When I look in a mirror I see one of the Marx brothers in a nightshirt. What is abnormal about that?

  • https://plus.google.com/u/0/101046916407340625977/posts Rolf Degen

    Sam Kean, in his book “The Tale of the Duelling Neurosurgeons”, reports that there have been a few cases suffering from this syndrome: “Consider those people who see doubles of themselves, especially lurking in the mirror… As with Capgras generally, some people respond magnanimously to this intrusion… Another noted that his double “wasn’t a bad-looking fellow.” More often, though, victims see a mirror-double as sinister: a stalker bent on replacing them. The families of some victims have to cover up mirrors and even reflective windowpanes with curtains, lest the victims catch an inadvertent glimpse and attack.”

  • https://plus.google.com/u/0/101046916407340625977/posts Rolf Degen

    In the “Suda”, a 10th-century Byzantine encyclopedia, there is the account of a woman “who, it is said, when she saw her own image in a mirror, mistook it for someone else.”

    https://books.google.de/books?id=rCKm0OnZr0kC&pg=PA54&lpg=PA54&dq=mistake+their+mirror+image&source=bl&ots=fG15b1CmHT&sig=XO1NGBitBn1mrg-s5Rwb-2inBlQ&hl=de&sa=X&ved=0CCIQ6AEwAGoVChMI-Pe9gZvLxwIVBb0aCh0EngPX#v=onepage&q=mistake%20their%20mirror%20image&f=false

  • 1boringoldman

    Long ago we had a young woman who didn’t speak, but walked the halls looking at everyone she passed with a “quizzical” look. She had been put on antipsychotics with a diagnosis of Schizophrenia, Catatonic type but the medication didn’t change anything and was stopped. We decided to do an Amytal Interview, and shortly after beginning the injection, she “woke up.” She smiled a big smile and explained that she thought all of us had been replaced by someone else, including her family and friends. It was like being at a lecture on the Capgras Syndrome. Her discussion of this was as normal as anyone you might meet on the street. When the medication wore off, she was back in the hall, looking at everyone she passed with a “quizzical” look. I rotated to another service and didn’t find out what came of her.

    Amytal essentially ablates anxiety, and I’ve always wondered how it related to her condition, why it worked so well. That’s the only Capgras patient I’ve ever seen…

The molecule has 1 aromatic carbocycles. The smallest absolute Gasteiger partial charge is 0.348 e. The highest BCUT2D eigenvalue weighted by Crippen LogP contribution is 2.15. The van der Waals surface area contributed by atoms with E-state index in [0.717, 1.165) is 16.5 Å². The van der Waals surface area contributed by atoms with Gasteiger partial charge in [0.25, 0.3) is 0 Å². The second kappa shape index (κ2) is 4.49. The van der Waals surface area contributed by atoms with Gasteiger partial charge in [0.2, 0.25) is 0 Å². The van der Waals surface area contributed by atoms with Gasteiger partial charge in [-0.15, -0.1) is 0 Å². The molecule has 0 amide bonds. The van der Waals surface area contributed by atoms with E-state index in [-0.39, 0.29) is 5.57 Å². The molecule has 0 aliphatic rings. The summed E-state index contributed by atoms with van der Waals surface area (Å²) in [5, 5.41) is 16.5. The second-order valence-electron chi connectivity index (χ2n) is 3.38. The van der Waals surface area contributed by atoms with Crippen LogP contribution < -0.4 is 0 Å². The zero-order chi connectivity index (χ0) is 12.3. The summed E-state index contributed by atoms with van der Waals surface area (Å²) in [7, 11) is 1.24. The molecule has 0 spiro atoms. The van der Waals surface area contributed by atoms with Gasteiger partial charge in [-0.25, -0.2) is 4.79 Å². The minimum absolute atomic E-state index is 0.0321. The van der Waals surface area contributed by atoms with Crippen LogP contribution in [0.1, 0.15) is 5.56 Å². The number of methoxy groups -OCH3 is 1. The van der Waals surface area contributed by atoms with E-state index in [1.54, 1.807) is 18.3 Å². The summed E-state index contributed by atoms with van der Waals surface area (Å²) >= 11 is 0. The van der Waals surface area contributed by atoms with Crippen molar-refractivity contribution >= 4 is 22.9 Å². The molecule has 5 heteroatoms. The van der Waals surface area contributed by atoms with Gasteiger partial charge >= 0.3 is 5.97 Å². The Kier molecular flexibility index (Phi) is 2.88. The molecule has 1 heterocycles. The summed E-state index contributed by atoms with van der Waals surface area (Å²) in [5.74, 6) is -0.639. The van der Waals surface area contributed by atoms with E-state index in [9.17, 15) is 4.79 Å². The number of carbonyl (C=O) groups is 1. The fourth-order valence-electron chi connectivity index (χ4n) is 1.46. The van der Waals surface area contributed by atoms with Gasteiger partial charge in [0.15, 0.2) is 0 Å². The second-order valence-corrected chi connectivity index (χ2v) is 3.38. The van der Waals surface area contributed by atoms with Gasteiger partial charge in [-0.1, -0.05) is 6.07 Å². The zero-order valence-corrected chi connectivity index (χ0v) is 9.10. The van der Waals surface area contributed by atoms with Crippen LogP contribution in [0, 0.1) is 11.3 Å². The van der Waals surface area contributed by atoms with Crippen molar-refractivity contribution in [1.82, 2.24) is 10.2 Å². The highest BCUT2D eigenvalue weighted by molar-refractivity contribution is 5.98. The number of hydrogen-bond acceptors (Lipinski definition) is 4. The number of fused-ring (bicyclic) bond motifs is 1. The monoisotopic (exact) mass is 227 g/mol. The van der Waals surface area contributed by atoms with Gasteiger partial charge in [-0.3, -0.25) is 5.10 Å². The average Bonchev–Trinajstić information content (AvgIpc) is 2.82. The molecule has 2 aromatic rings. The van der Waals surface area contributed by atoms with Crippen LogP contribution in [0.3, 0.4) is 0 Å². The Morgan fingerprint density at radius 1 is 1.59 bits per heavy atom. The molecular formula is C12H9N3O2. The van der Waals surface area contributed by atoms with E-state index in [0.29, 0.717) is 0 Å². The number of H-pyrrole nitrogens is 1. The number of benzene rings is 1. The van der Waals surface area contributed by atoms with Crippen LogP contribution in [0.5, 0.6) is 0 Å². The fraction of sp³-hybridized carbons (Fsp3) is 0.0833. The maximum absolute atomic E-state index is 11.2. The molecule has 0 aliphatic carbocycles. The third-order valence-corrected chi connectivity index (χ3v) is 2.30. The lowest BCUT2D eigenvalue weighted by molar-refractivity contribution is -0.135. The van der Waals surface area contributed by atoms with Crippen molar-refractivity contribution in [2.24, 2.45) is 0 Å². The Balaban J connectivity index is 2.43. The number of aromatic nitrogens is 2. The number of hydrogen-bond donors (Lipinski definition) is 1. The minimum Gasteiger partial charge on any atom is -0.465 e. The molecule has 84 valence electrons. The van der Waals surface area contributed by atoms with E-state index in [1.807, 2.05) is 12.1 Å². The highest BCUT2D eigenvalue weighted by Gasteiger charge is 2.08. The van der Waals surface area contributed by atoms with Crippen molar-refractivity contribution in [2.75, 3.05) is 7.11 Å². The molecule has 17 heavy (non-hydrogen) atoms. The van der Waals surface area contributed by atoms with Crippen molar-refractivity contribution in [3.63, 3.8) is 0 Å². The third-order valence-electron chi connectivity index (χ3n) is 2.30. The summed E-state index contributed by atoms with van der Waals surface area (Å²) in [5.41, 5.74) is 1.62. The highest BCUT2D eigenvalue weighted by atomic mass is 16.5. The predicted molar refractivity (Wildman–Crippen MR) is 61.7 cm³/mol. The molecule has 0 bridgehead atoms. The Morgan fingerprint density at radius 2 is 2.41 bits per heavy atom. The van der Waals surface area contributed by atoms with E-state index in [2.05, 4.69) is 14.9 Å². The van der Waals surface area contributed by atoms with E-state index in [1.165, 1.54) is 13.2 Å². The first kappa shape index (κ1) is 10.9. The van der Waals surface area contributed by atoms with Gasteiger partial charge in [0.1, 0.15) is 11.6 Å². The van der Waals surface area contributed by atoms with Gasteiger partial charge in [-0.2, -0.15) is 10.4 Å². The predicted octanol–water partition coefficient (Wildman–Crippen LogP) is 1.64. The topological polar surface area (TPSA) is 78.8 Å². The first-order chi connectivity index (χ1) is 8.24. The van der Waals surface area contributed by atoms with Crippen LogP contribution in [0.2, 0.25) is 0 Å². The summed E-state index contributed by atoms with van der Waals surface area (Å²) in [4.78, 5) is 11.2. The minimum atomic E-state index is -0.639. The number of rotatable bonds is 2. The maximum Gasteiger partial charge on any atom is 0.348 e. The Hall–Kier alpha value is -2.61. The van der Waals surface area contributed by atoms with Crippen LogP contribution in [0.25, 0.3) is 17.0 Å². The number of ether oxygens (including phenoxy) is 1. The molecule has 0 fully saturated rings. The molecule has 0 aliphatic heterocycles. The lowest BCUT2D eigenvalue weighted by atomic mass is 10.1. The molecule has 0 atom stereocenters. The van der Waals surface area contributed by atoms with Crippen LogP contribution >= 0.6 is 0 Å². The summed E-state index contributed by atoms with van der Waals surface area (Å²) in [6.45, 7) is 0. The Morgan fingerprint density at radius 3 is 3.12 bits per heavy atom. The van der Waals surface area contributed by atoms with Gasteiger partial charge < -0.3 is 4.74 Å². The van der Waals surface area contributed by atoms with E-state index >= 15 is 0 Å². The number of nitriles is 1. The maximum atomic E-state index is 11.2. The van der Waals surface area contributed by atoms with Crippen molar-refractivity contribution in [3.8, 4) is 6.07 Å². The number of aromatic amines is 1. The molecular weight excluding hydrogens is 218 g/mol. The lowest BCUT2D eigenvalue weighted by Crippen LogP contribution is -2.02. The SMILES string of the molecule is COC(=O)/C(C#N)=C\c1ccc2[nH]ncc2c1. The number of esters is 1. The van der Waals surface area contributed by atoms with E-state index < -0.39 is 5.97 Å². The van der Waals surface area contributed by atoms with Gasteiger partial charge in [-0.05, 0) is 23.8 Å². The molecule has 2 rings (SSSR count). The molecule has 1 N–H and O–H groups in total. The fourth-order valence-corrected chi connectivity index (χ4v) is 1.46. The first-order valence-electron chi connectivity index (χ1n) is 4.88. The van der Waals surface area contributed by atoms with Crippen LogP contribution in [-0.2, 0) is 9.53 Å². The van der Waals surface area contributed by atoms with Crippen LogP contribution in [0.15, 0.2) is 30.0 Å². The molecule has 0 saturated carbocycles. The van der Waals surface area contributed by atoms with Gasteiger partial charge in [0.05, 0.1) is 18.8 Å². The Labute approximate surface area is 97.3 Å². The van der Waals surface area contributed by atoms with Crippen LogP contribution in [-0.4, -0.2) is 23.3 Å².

• Overburdened_Planet

    Interesting that none of the people with those conditions have ever tried to explain the phenomena they were experiencing other than what was described in the article.

    No pod people, multiverse doubles, alien or demonic possession.

    Or do all of these people have an aversion to conspiracy theories?

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  • david

    I like to sometimes ruminate about the mirror universe. It looks just like ours and seems to mimic ours exactly. OR is it ours that mimics the mirror exactly? What goes on outside of the boundary of what we can see in our mirrors? There is Length Depth Height and Time in there. Who is to say there isn’t chance and choice? Life and death are in there.

    • J_R_K

      I guess all we can do is hope that what happens in the mirror stays in the mirror.

  • http://www.newforestobservatory.com/ Greg Parker

    When I look in the mirror I do wonder who the old git is looking back at me.

  • Shakeel Jam

    Most probable Possible in old age.

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  • Zarrar Paloba

    My Grand Mother suffered from Capgras and she would look herself in the mirror and would think that a poor woman has come to our door asking for financial help. She would scold her and shoo away. We would just ask her what happened and she would repeat it.

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Neuroskeptic is a British neuroscientist who takes a skeptical look at his own field, and beyond. His blog offers a look at the latest developments in neuroscience, psychiatry and psychology through a critical lens.